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Proposed Carlton, Wrenshall co-op agreement remains in limbo

Despite passing the agreement in July, the Carlton School District is now waiting for Wrenshall to act on it as board members claim the proposal was not what was agreed upon in prior meetings.

File: Carlton High School
Carlton High School Katie Rohman / 2019 file / Pine Journal
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CARLTON — The proposed cooperative agreement between the Carlton and Wrenshall school districts is still on pause after the Carlton School Board meeting on Monday, Aug. 15.

While the Carlton board approved the cooperative agreement on July 18 , the Wrenshall board tabled its decision on Aug. 3 after members said the agreement passed by Carlton was not what was discussed between the districts.

Carlton Superintendent John Engstrom gave an update to the board and said as of now Carlton just needs to wait, but he was concerned with comments made by Wrenshall board members.

"Accepting or rejecting the agreement is entirely within the authority of the Wrenshall board. That's not the problem," he said. "The problem is that accusations were made regarding the language of the agreement."

The agreement that was approved by Carlton would add longevity to the current cooperative agreements the two districts have in place, and Engstrom said it allows for the two districts to meet regularly and discuss adding more sports or other extracurricular activities.


Some of the comments made by Wrenshall board members included baseball not being part of the cooperative agreement.

In his report, Engstrom said the agreement was emailed to both districts in June and no concerns were raised.

"The Carlton board can decide if they want to sanction another committee meeting," he said. "As far as I'm concerned, the work of the committee is done."

Once a decision is made by the Wrenshall board, Engstrom said then Carlton can respond.

Engstrom added that while the new agreement has not been passed, it does not impact any of the sports that already have agreements for, such as football or track and field.

In other district news, the board members held a work session before their regular meeting where they discussed possible approaches to the operational tax levy, possible updates to the district's website, and board member Ann Gustafson said she would not be seeking reelection this year.

Gustafson informed the board that she would be taking a break after serving on boards for 20 years.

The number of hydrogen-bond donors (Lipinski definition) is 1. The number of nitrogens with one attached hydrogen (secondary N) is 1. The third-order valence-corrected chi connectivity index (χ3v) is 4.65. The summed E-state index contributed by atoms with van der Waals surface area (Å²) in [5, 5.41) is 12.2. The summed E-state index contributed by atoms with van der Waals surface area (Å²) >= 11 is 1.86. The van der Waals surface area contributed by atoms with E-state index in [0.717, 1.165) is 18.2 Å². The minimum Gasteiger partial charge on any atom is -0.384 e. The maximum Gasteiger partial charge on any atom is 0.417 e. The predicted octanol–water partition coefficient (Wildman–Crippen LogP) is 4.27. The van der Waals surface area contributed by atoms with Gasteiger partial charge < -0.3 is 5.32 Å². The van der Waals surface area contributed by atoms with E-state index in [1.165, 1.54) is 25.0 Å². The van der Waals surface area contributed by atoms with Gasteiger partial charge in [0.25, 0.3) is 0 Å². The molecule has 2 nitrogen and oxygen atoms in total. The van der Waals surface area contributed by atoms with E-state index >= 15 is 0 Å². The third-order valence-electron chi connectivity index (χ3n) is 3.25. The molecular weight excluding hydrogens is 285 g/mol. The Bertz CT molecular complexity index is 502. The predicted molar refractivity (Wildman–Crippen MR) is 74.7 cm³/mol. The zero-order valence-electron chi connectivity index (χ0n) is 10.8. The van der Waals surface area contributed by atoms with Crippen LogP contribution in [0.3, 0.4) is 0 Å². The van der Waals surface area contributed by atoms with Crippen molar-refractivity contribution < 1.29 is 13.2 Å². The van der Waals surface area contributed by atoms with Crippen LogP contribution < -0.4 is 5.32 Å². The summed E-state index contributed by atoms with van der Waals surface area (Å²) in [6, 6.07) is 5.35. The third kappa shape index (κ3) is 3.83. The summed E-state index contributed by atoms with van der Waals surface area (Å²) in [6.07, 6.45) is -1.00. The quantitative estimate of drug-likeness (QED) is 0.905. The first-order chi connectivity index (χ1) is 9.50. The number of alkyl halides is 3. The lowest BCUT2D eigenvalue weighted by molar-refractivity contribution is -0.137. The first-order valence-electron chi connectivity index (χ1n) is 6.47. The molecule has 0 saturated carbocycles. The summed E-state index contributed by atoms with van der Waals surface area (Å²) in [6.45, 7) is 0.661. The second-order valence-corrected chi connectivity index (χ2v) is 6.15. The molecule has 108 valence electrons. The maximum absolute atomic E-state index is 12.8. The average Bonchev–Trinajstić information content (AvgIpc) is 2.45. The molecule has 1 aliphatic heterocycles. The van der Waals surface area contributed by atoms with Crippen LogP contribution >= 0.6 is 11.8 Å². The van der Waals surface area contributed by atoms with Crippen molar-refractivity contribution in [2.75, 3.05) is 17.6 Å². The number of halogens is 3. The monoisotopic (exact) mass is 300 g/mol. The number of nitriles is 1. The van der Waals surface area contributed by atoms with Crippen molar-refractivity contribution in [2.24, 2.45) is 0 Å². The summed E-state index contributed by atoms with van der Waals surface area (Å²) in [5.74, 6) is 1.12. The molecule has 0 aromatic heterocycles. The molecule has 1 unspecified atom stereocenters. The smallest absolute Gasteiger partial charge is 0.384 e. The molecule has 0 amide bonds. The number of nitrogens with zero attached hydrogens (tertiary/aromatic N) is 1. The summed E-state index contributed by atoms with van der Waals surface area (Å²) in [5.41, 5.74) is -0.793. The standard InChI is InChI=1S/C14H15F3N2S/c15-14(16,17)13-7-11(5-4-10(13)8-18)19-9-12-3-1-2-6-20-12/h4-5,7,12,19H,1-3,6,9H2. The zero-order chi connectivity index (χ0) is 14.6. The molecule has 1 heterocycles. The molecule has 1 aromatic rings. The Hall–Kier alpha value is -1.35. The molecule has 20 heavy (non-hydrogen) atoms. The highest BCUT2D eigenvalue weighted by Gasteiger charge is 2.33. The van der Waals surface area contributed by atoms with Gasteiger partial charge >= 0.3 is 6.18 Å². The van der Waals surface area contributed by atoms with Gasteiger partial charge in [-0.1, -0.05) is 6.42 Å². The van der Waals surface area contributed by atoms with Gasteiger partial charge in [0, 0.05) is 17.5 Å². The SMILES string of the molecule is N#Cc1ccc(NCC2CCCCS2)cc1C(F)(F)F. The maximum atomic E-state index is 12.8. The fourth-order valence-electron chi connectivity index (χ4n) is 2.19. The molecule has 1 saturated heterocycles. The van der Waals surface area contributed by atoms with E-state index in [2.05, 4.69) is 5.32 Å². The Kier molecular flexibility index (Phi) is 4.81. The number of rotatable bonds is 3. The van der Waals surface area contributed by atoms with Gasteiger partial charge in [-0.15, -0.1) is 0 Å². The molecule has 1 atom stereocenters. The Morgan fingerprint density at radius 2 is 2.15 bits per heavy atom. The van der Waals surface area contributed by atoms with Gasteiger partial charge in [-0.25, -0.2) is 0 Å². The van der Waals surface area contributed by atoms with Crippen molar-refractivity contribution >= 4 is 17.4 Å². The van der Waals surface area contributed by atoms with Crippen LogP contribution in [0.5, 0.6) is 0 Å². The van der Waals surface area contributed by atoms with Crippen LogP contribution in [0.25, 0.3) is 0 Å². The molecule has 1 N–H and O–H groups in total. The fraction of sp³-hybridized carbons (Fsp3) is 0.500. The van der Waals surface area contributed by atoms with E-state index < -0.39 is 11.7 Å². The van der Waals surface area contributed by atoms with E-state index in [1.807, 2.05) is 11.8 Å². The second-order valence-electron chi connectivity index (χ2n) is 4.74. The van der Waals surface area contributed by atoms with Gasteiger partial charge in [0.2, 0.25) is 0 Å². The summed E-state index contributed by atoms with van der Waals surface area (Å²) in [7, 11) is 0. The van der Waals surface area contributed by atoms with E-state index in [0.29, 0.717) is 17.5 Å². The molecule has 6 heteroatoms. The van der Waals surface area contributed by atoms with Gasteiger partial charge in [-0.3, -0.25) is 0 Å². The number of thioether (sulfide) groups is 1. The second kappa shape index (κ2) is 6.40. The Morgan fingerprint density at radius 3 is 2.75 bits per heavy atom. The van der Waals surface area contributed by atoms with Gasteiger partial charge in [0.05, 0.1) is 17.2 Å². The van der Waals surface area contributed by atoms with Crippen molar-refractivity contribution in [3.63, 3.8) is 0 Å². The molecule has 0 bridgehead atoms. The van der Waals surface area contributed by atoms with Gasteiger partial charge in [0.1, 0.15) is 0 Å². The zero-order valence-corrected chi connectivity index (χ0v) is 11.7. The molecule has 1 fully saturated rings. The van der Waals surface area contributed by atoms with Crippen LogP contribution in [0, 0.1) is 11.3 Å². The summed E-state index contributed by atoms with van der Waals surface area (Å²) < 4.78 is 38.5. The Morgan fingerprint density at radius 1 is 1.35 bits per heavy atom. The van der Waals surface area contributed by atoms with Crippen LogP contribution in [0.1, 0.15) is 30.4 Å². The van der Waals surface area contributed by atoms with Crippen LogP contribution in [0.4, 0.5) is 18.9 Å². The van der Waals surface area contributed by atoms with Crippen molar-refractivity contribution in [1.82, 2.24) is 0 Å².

"Almost half of my life, so I just decided I'm going to take a couple of years to have a break," she said.


Discussions on the operational tax levy centered around how long the district should make it for and if the levy should be changed.

Board members discussed the need of having a long-term plan for the district to ultimately know how they should approach setting the levy. The district has over a year to decide, as voters would see the question on the ballot in November 2023.

The current operational levy is for seven years, and Engstrom said the district can adopt a five-, seven- or 10-year operational levy.

Engstrom said if the board chose to go with a longer levy, it should think about raising the amount so that it would be locked in.

Board member Tim Hagenah said the district should think about changing the levy to help with its financial situation.

"We just can't sit where we are at and think that what we are getting will be enough," he said.

Engstrom said if the district kept the levy the same and enrollment continued to trend down it would make things difficult.

When it came to updating the district's website, Engstrom said a quote from a different company to host the website came in expensive, but he wanted to bring it to the board's attention as it would be a big improvement.


Currently the district spends $5,000 to $6,000 a year, and Engstrom said the new proposal would be around $8,800 a year.

While it would be a significant increase, Engstrom said the district's website is in need of an update and the current provider has not shown they can make it better.

Board member Sam Ojibway said while there is a big price increase, if the website was able to bring in one family it would effectively pay for itself.

Board chair Julianne Emerson added that a new website would help with recruiting teachers, too, as one of the first things someone researching a district does is look at the website.

Engstrom said the new hosting company would also come with better communication channels for the district to reach out to parents.

Emerson said that improved communications would be good at informing parents about events in the district and could get more participation.

While the decision has yet to be placed on a board agenda, Engstrom advised board members to look over a promotional video so that the topic could be brought up for discussion at the next committee of the whole meeting on Sept. 12.

A total of 106 residents signed a petition against Loving Earth Memorial Gardens, a new green cemetery located in Blackhoof Township.

Dylan covers the local governments of Cloquet and Carlton County, as well as the Esko and Wrenshall school boards for the Cloquet Pine Journal.
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